Also, it was found that ethylenediamine tetra-acetic acid (EDTA) could be used to mask the effects of ubiquitous metals such as Fe. The OTC prefers to bind to Fe over As(III), but EDTA preferentially binds the Fe. This allows the As(III) to be removed by the OTC. Interestingly, this reveals several questions when assessing the best strategy for treating wastewaters. For example, if As was a target metal for organo-thiol treatment strategies and the removal efficiency was not as expected, one must understand if the As was present as As(III), not As(V), and how much Fe was present in the wastewater. Identifying the correct situation would result either in pretreatment of the wastewater to convert As(V) to As(III) or the addition of EDTA. Also, if the target metal was Hg in the presence of a large concentration of Zn, the amount of binding reagent could be targeted in slight excess for Hg. This would compensate for process fluctuations, with the knowledge that there would be little ammonium pyrrolidine-dithiocarbamate (APDC) in the treated effluent because the Zn would scavenge the excess. In a groundwater situation where As(III) was the targeted metal, there would be a large concentration of Fe. However, an addition of the innocuous EDTA prior to organo-thiol treatment would assure that the As is precipitated from solution. However, the use of EDTA needs to consider the impact on the removal of the other metals in the groundwater.
In pure Hg-OTC, mercury is volatilized slightly at higher temperatures, regardless of purging in N2 or air. The Hg-OTC bond is stable in respect to heating in the pure compound, but does not seem to change to the HgS or m-HgS, more stable forms. Laboratory-treated waste containing mixed metals and organic compounds behaved differently than the pure Hg-OTC compound. Mercury losses by volatilization were significant upon heating. Other metals became more bioavailable upon heating, though there were no general trends of volatility or losses. The bioavailability of OTC-complexed metals, as assessed by the Toxicity Characteristic Leaching Procedure (TCLP), was lowest in wet OTC material with the notable exception of Hg. There was no general pattern of leachability among the metals when the treated laboratory waste was dried and heated. The methylation potential of the Hg-OTC complex, when introduced into sediments and soils, shows that Hg(OTC)2 is less bioavailable than HgCl2, but considerably more bioavailable than HgS. Plant uptake of the Hg-OTC complex was significant, but less than that of HgCl2. In summary, the material passes TCLP and is not bioavailable.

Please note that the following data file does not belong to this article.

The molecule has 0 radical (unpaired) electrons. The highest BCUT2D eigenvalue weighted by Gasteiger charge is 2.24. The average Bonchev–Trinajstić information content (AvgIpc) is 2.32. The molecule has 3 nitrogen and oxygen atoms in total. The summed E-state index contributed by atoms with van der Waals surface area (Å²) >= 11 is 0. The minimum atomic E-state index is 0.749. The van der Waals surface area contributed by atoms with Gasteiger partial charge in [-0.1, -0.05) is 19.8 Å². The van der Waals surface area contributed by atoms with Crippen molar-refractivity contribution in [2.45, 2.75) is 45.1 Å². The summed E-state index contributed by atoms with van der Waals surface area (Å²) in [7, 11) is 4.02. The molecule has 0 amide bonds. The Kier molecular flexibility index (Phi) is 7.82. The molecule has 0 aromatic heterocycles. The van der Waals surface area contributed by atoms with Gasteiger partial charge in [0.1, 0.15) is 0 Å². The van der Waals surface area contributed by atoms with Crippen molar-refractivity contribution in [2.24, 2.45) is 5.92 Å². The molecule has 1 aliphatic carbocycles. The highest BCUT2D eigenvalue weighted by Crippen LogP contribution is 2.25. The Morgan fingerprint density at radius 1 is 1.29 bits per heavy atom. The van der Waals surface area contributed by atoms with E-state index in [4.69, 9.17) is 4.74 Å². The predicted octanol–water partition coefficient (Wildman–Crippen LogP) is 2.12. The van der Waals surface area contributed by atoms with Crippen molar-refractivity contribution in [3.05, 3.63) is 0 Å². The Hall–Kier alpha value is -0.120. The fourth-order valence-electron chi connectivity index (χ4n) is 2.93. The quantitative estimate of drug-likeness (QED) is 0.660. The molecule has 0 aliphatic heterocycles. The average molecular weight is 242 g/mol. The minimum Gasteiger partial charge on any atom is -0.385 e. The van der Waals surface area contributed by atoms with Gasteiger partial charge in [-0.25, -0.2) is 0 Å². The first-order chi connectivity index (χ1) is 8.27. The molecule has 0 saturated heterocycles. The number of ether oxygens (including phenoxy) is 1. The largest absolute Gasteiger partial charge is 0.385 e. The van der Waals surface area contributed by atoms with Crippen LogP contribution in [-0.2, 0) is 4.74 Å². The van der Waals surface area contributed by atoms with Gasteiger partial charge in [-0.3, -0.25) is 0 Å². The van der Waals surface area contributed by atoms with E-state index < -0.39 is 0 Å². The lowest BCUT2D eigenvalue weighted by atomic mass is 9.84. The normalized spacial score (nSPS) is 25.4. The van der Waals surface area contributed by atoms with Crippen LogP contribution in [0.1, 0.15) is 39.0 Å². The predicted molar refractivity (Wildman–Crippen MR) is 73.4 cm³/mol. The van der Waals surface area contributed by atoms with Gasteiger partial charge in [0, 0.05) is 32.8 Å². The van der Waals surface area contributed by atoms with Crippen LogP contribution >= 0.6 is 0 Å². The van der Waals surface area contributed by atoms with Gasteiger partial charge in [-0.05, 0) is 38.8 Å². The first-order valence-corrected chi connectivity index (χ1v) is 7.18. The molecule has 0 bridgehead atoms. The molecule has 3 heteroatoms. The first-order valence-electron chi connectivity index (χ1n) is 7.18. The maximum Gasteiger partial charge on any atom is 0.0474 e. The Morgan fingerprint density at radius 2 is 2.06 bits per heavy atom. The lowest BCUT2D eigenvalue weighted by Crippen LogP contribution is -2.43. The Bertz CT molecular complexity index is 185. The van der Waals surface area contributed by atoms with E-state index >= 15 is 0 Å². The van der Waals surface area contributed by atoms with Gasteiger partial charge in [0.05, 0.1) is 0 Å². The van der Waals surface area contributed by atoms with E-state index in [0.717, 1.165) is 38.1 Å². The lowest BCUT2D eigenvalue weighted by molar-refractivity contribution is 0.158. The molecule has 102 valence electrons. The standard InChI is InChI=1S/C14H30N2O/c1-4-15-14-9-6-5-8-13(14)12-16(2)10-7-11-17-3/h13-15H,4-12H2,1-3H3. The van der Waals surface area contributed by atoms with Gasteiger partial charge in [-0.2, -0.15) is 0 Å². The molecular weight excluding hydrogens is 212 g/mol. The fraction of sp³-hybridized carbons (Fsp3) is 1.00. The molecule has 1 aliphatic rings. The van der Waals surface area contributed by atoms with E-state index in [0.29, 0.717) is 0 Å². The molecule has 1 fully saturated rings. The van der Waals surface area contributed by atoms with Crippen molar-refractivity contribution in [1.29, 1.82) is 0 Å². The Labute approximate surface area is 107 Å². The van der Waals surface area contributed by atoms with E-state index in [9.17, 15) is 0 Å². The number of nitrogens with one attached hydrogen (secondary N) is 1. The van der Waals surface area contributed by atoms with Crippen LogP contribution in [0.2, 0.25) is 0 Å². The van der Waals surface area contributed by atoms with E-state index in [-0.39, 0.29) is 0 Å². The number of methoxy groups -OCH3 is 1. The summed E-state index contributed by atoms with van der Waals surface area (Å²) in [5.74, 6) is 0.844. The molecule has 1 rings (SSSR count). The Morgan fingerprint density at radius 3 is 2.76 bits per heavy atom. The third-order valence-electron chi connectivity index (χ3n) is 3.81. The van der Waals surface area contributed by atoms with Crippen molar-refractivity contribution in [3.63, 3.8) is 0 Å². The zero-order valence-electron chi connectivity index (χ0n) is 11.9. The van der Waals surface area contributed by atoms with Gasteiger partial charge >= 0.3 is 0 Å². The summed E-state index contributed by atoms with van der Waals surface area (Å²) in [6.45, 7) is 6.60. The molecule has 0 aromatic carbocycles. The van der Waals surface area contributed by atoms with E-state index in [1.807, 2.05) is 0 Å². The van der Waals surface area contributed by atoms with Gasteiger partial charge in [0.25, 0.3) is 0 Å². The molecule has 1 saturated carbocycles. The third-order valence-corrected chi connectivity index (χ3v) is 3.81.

The effect of the organic contaminants often found in industrial wastewaters is dependent on the individual metal-OTC complexes. However, several generalizations can be stated: (1) for all metals tested, xylenes have the greatest impact on the metal-removal efficiency; (2) for all metals tested, the light petroleum hydrocarbon condensate has the least impact on the metal-removal efficiency; and (3) arsenic has a weak binding complex with the OTC and is the metal most greatly affected by the organic contaminants.
The particle formation of the OTC-metal complex was studied to ascertain the best separation strategy. This revealed several important considerations that pertain to the separation of the precipitation:
• Particle size distributions of systems containing "primary" particles and aggregates were bimodal or trimodal.
• The aggregation kinetics varied with metal and the aggregates also grow under quiescent aging.
• Reagent concentration, at a fixed metal/APDC ratio, had only a small effect on the aggregation kinetics. Increasing the OTC concentration sped up the aggregation process. Increasing the total dissolved solids speeds up the aggregation.
• Reducing the pH below 4.8 retarded aggregation; raising the pH only modestly increased the aggregation rate.
• The use of a coprecipitator for polishing allowed very low concentrations to be achieved.